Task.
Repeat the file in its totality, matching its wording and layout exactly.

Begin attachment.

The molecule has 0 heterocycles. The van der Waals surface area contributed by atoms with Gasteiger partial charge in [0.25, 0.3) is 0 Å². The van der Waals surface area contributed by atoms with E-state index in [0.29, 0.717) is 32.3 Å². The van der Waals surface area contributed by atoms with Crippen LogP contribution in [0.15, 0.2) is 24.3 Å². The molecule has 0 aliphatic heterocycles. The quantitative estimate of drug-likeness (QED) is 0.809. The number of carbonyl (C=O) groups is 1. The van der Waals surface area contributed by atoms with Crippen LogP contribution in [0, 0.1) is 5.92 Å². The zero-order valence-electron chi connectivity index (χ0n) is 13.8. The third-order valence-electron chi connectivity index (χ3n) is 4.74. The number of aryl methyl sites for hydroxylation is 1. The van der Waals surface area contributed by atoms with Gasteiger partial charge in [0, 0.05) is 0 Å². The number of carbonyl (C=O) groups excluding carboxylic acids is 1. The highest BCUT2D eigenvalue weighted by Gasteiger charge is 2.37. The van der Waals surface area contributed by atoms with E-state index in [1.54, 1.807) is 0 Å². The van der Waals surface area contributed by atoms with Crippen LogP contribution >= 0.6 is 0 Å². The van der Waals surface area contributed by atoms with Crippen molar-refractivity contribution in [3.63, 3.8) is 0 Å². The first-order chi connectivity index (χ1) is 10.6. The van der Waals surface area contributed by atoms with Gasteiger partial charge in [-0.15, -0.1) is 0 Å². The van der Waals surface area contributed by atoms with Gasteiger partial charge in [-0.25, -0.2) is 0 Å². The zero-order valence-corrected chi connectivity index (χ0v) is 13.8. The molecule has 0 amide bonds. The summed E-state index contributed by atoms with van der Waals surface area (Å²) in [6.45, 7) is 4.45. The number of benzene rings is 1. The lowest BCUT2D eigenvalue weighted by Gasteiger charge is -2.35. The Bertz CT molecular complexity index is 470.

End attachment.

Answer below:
The molecule has 0 heterocycles. The van der Waals surface area contributed by atoms with Gasteiger partial charge in [0.25, 0.3) is 0 Å². The van der Waals surface area contributed by atoms with E-state index in [0.29, 0.717) is 32.3 Å². The van der Waals surface area contributed by atoms with Crippen LogP contribution in [0.15, 0.2) is 24.3 Å². The molecule has 0 aliphatic heterocycles. The quantitative estimate of drug-likeness (QED) is 0.809. The number of carbonyl (C=O) groups is 1. The van der Waals surface area contributed by atoms with Crippen LogP contribution in [0, 0.1) is 5.92 Å². The zero-order valence-electron chi connectivity index (χ0n) is 13.8. The third-order valence-electron chi connectivity index (χ3n) is 4.74. The number of aryl methyl sites for hydroxylation is 1. The van der Waals surface area contributed by atoms with Gasteiger partial charge in [0, 0.05) is 0 Å². The number of carbonyl (C=O) groups excluding carboxylic acids is 1. The highest BCUT2D eigenvalue weighted by Gasteiger charge is 2.37. The van der Waals surface area contributed by atoms with E-state index in [1.54, 1.807) is 0 Å². The van der Waals surface area contributed by atoms with Crippen LogP contribution >= 0.6 is 0 Å². The van der Waals surface area contributed by atoms with Crippen molar-refractivity contribution in [3.63, 3.8) is 0 Å². The first-order chi connectivity index (χ1) is 10.6. The van der Waals surface area contributed by atoms with Gasteiger partial charge in [-0.15, -0.1) is 0 Å². The van der Waals surface area contributed by atoms with Gasteiger partial charge in [-0.25, -0.2) is 0 Å². The zero-order valence-corrected chi connectivity index (χ0v) is 13.8. The molecule has 0 amide bonds. The summed E-state index contributed by atoms with van der Waals surface area (Å²) in [6.45, 7) is 4.45. The number of benzene rings is 1. The lowest BCUT2D eigenvalue weighted by Gasteiger charge is -2.35. The Bertz CT molecular complexity index is 470.